April 2015

Editor's Note: Exploring PET/MRI
By Jim Knaub
Radiology Today
Vol. 16 No. 4 P. 3

Could PET/MR imaging become a ubiquitous tool in the diagnostic armamentarium? Will its role ultimately prove to be more specialized? Will this newer hybrid modality relegate PET/CT to the junk drawer of transitional technology? While radiology researchers investigate PET/MRI's clinical role, I'm predicting PET/CT won't be tossed into the same metaphorical drawer as the PalmPilot anytime soon. Frequent contributor Beth W. Orenstein writes about PET/MRI's transition from research tool to clinical tool in this issue.

"Our efforts are focused on identifying which diseases and which patients are most appropriate for PET/MRI and where we can use it to see early if a treatment is working or not," Andrei Iagaru, MD, tells Orenstein. Iagaru, an associate professor of radiology in Stanford University Medical Center's division of nuclear medicine and molecular imaging, is part of a team looking at both clinical and operational aspects of the technology. "We are also making progress developing efficient workflows for the various indications for the PET/MR," he adds.

Early adopters at Stanford and elsewhere are exploring which cancers PET/MRI might provide better information about—to help plan treatments or assess their effectiveness. They hope to learn where the modality might reduce the need for other types of imaging, or how it can reduce overall radiation dose. They're also looking into workflow issues, as well as cost and value justifications—as is the case with almost everything else in health care these days.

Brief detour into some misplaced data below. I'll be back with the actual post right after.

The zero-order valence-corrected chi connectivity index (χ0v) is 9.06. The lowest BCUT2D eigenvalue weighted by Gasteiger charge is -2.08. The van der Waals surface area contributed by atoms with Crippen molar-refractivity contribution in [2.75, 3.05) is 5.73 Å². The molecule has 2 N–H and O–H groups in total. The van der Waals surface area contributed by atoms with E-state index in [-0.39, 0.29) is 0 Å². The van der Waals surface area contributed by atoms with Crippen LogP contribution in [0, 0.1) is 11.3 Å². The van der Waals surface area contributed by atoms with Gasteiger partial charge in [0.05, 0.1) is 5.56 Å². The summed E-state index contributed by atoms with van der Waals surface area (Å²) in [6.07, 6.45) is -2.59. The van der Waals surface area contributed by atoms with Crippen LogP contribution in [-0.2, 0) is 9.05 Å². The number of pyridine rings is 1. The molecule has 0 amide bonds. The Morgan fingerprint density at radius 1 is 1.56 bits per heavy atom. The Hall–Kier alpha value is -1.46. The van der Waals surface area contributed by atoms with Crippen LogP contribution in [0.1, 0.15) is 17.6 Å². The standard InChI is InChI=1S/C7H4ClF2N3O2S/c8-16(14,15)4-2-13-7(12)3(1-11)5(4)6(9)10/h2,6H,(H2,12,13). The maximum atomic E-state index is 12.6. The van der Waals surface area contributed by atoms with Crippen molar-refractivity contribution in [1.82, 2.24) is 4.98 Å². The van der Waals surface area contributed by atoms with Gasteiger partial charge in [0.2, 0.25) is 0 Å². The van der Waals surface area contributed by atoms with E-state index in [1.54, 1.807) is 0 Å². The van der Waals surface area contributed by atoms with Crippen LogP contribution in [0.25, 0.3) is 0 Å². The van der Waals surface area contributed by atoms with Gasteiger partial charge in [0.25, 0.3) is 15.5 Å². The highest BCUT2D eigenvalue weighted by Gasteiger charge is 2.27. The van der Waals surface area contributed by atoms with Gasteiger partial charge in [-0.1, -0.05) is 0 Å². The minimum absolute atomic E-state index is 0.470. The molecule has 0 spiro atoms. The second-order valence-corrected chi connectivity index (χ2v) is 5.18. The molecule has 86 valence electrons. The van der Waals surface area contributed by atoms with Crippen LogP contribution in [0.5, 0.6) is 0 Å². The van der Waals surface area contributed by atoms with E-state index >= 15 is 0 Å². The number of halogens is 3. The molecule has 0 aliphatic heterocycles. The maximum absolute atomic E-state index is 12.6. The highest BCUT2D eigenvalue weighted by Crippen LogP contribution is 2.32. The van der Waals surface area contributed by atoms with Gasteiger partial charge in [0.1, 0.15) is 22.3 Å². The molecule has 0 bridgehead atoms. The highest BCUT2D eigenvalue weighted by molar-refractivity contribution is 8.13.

This issue also contains thoughtful insights about teleradiology and young radiologists from Greg Rose, MD, PhD, CEO of Rays, a teleradiology company. Interestingly, Rose thinks teleradiology is not the best place for young radiologists to begin their careers. His thoughts on what future radiology practices may look like are worth reading as well.

Finally, with 21 state laws already on the books as this issue goes to press, and more in the works, breast density notification laws are expanding. Education lags well behind about what both patients and physicians should do with the news that they or their patients have dense breast tissue. In this month's issue we also look at radiologists' role in providing that education and how some breast imagers are doing it in their practices.

Enjoy the issue.